‘Cobalt Air’ Has Collapsed – Here’s What Passengers Need To Know

Updated: Cobalt, the largest airline in Cyprus, has collapsed — after failing to reach a deal with a potential European investor, following the decision of its Chinese majority investor to suspend its investment in the airline.

If You Were Booked To Fly Cobalt: Do not travel to the airport expecting a Cobalt flight, or expecting any arrangements to be made by Cobalt. The airline has now collapsed and ceased all operations.

Passengers will need to make their own arrangements, and your first point of call should be your travel insurer, as most policies cover airline collapse.

Passengers who booked directly with Cobalt Air using a credit or debit card may be able to make a claim against their card provider — another reason why it’s always safer to book flights using a credit card.

There Will Not Be Any Free ‘Rescue Flights’ for Stranded Passengers 

Cobalt is not covered by the Civil Aviation Authority’s ATOL Protection scheme which only covers passengers booked on a package holiday.

This means that if passengers are booked on a Cobalt flight to return to the UK, there will not be any ‘rescue operation’ flights, unlike the collapse of Monarch Airlines last year, which triggered the UK’s biggest peacetime repatriation, where passengers were flown home on specially chartered airline jets.

Blue Air Are Offering ‘Rescue Flight’ Reduced Fares

Blue Air is offering rescue fares from Larnaca to and from Athens, Thessaloniki and London for Cobalt Customers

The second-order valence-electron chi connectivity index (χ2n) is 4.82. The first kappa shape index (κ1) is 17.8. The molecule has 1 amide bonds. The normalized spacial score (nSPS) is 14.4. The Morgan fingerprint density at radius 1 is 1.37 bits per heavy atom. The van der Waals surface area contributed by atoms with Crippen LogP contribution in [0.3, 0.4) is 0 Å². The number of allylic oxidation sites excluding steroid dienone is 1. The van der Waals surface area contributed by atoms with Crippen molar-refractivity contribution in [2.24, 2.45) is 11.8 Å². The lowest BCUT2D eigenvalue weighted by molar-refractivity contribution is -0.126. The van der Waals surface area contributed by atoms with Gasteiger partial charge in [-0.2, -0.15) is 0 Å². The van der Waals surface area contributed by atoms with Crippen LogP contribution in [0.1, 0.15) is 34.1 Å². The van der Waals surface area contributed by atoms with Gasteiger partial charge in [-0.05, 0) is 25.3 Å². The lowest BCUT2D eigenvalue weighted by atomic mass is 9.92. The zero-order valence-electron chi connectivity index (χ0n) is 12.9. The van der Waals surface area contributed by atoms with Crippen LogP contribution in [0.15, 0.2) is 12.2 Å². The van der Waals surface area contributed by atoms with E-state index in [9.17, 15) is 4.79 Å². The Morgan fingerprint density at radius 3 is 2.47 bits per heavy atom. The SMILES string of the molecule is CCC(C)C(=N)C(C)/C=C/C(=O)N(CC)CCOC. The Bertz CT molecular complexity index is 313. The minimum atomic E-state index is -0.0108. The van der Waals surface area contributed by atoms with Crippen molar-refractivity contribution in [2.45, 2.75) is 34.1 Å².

Between October and March, Blue Air is offering rescue fares on Larnaca – Athens, Thessaloniki – Larnaca, Larnaca – Thessaloniki, Athens – Larnaca, London (Luton) – Larnaca and Larnaca – London (Luton) routes.

The fares are 69 EUR, one way, to/ from Athens and Thessaloniki, or starting from 99 EUR, one way, to/from London Luton.

Passengers in possession of a cancelled Cobalt flight reservation between Larnaca and Athens, Thessaloniki and/or London(Luton) can book the reduced fare by calling Blue Air call centre at 0151 230 1590.

The Collapse of Cobalt

Cypriot media reported earlier that the company had only €15 million its accounts, which it will use to pay Cobalt employees.

Cobalt served multiple destinations from its Larnaca hub, including London, Paris, Madrid and Dublin. It also flew to Abu Dhabi and codeshared with UAE flag carrier, Etihad Airways.

The airline, which was backed by Chinese investors, managed to secure daily slots at London Heathrow Airport — something extraordinary for a small carrier. Obtaining slots at Heathrow is incredibly difficult, both because of the extensive waiting list of the world’s airlines who want to add frequencies at the airport and because of the enormous cost involved in purchasing. Not too long ago, Muscat-based Oman Air purchased slots at Heathrow for a huge $75 million.


Cobalt was an Airbus operator and flew six A320 family aircraft. The carrier offers passengers a genuine, dedicated Business Class cabin (with actual Business Class seats) — something very unusual in Europe.

cobalt business.png

Earlier this month, rumours began circulating that the airline was facing cash-flow problems, and reports surfaced that Cobalt had not paid the monthly leasing fee to an American lessor which owns two aircraft.

Sources within the company told Cypriot media that the liquidity problems are due to Chinese investors (the largest investor in Cobalt) suspending future investment, amid China’s own recent trade war with the US.

Cobalt employed around 200 people and stepped in to replace bankrupt national carrier, Cyprus Airways, which ceased operations in January 2015.

Final Thought

This is a sad day for Cypriot aviation, and déjà vu for the 150+ former Cyprus Airways employees working for Cobalt.

The airline was very-well focused on connecting European destinations to/from Cyprus while offering consistently low fares.

I wish the very best of luck to everyone at Cobalt. I had the pleasure of meeting some of the team in Larnaca this year, and it’s a real shame to see Cobalt’s operations come to such a sudden end.



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